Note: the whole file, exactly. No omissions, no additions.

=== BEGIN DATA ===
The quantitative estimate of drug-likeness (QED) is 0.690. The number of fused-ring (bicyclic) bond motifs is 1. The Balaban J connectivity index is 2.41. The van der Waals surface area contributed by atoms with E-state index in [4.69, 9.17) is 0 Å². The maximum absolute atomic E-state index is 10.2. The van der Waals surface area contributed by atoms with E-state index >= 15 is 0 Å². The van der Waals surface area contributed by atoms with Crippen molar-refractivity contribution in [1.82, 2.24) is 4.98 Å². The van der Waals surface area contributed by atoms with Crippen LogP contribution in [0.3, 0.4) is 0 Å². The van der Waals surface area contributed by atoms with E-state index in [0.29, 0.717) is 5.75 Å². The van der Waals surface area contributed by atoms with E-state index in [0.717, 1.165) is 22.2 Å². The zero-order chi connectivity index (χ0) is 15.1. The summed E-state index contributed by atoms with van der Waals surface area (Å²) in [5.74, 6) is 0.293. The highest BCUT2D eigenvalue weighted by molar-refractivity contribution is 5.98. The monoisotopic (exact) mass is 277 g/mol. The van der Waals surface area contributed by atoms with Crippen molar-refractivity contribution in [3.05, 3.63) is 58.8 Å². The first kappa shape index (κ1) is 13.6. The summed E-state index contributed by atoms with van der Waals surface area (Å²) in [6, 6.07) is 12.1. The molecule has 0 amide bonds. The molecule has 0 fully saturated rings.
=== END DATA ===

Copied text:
The quantitative estimate of drug-likeness (QED) is 0.690. The number of fused-ring (bicyclic) bond motifs is 1. The Balaban J connectivity index is 2.41. The van der Waals surface area contributed by atoms with E-state index in [4.69, 9.17) is 0 Å². The maximum absolute atomic E-state index is 10.2. The van der Waals surface area contributed by atoms with E-state index >= 15 is 0 Å². The van der Waals surface area contributed by atoms with Crippen molar-refractivity contribution in [1.82, 2.24) is 4.98 Å². The van der Waals surface area contributed by atoms with Crippen LogP contribution in [0.3, 0.4) is 0 Å². The van der Waals surface area contributed by atoms with E-state index in [0.29, 0.717) is 5.75 Å². The van der Waals surface area contributed by atoms with E-state index in [0.717, 1.165) is 22.2 Å². The zero-order chi connectivity index (χ0) is 15.1. The summed E-state index contributed by atoms with van der Waals surface area (Å²) in [5.74, 6) is 0.293. The highest BCUT2D eigenvalue weighted by molar-refractivity contribution is 5.98. The monoisotopic (exact) mass is 277 g/mol. The van der Waals surface area contributed by atoms with Crippen molar-refractivity contribution in [3.05, 3.63) is 58.8 Å². The first kappa shape index (κ1) is 13.6. The summed E-state index contributed by atoms with van der Waals surface area (Å²) in [6, 6.07) is 12.1. The molecule has 0 amide bonds. The molecule has 0 fully saturated rings.